Film gives freshmen a first lesson
Some colleges are promoting film discussions, rather than reading analysis, for new student orientation.
During orientation, students at Lafayette College paused between the ice breakers and the talks about behaving responsibly to watch a movie. Far from being an entertainment break, it was their first intellectual exercise on the Easton, Pa., campus.
While many colleges include a book discussion in orientation, this summer Lafayette sent out a guide to "reading" film, inviting new students to take a closer look at "Crash," an Oscar-winning look at racial dynamics in Los Angeles. After a screening at orientation in late August, they met with professors in groups of 30 to talk about everything from stereotypes to camera angles.
"It was a good idea, because ... being in such a diverse place as Lafayette, you need to be aware of other people's cultures, so that you don't have to crash with them," says Ryan White, a new student from Washington, D.C., who plans to study neuroscience.
He says the 90-minute session got his "brain flowing" for the level of intense discussions he'd soon be having in philosophy class. And, as an African-American on a campus that's only about 20 percent minority or international students, Mr. White was pleasantly surprised that orientation addressed diversity so directly.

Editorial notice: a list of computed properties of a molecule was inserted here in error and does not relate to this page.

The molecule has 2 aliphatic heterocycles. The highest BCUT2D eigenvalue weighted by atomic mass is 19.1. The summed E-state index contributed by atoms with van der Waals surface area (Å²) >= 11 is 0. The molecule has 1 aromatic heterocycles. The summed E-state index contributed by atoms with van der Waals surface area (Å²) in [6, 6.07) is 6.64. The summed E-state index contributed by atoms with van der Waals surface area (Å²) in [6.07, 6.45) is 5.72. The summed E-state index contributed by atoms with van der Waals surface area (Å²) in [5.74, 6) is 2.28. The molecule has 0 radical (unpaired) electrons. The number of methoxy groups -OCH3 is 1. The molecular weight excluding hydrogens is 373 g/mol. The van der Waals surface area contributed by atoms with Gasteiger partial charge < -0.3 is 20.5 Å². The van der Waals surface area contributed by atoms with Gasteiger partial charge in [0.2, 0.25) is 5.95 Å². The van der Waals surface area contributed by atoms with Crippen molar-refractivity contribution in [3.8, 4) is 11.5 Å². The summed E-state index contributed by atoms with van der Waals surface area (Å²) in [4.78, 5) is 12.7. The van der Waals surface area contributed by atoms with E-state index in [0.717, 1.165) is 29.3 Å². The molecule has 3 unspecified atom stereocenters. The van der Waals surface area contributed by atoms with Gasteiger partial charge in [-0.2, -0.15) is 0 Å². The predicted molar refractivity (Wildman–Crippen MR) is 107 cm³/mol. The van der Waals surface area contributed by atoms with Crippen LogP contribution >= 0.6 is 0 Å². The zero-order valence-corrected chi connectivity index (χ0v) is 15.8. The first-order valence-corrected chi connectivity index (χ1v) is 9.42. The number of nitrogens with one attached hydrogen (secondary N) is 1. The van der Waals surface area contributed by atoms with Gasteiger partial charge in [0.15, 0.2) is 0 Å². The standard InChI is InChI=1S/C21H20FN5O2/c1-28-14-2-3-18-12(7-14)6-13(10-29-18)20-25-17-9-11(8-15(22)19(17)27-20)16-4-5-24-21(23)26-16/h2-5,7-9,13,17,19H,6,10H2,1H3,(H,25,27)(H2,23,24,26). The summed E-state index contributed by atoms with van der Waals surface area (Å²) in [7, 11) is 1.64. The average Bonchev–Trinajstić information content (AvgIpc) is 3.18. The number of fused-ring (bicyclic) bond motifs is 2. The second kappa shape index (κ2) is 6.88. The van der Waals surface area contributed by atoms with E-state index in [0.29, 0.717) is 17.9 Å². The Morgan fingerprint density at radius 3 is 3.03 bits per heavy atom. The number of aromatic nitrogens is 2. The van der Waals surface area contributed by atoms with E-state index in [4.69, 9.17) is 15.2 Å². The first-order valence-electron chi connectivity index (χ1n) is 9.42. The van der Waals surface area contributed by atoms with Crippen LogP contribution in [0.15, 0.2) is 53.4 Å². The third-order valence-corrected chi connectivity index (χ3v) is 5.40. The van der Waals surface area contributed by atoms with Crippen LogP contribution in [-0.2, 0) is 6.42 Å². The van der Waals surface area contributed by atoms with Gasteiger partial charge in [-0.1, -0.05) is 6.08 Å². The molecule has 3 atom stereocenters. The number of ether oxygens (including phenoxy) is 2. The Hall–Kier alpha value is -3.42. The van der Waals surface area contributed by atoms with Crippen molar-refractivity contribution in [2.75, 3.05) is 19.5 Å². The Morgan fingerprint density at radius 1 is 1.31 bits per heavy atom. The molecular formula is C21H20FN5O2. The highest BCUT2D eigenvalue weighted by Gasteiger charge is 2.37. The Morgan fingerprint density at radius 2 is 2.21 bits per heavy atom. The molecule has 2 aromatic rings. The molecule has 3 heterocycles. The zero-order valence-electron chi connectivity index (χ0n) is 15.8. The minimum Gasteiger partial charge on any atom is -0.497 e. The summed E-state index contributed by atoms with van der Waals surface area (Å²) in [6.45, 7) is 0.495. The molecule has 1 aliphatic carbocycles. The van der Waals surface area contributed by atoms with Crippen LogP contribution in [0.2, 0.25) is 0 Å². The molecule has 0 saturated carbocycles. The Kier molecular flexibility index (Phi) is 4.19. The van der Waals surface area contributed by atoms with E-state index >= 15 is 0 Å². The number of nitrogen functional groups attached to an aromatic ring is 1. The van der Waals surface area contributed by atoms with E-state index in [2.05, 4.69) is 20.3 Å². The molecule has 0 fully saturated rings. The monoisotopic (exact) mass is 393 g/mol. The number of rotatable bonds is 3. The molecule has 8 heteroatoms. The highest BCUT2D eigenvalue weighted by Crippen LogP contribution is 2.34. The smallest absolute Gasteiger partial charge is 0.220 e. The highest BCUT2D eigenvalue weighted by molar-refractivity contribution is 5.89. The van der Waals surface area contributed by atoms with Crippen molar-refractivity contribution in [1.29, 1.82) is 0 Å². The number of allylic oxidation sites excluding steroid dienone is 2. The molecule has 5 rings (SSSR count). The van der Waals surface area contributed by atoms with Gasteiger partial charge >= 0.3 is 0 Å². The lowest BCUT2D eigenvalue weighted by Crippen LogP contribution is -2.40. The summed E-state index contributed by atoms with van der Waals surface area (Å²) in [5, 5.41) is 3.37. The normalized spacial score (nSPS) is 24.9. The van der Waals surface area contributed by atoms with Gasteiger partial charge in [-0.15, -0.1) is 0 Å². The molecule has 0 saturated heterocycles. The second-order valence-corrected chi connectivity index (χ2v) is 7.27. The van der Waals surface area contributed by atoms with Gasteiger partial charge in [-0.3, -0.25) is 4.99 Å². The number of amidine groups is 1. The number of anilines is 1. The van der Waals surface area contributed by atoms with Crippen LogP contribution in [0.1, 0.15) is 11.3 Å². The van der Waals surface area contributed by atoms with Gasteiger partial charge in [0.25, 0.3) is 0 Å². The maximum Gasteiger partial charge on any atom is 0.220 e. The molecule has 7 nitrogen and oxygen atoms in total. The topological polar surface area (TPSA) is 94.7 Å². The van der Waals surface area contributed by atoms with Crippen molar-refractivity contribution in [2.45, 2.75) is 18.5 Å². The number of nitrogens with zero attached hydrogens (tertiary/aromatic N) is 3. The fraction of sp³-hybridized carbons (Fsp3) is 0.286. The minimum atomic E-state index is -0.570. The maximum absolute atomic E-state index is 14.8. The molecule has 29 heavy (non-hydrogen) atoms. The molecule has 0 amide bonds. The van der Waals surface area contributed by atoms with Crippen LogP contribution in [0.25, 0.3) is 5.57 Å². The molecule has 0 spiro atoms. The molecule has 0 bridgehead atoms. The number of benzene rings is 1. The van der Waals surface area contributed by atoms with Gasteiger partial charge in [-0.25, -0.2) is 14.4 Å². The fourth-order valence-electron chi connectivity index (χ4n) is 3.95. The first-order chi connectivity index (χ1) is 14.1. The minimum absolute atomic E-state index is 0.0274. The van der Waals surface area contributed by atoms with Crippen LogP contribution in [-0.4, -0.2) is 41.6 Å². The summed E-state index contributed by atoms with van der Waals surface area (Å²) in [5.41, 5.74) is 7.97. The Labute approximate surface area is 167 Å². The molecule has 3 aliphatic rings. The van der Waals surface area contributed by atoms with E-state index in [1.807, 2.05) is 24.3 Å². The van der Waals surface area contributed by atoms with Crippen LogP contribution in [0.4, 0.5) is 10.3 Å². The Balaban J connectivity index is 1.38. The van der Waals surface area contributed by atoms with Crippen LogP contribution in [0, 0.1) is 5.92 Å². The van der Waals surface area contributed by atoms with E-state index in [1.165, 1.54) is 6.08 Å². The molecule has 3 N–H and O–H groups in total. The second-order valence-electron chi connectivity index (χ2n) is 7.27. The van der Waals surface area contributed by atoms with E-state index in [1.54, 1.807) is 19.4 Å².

"They kind of went straight into the fire with it," he says. "It shows they take this issue seriously."
Common reading experiences for college freshmen have been around for more than a decade, but they've grown in popularity in the past five years, says Jodi Levine Laufgraben, an associate vice provost at Temple University in Philadelphia. They give students a chance to know professors in a less formal setting. They introduce students to how they're expected to back up arguments with evidence from the "text."
And in Lafayette's case, the experience asks a visual generation to be more analytical about what they're seeing.
Ms. Laufgraben is not aware of many campuses that have opted for a film instead of a book, but says there's a trend toward combining various media.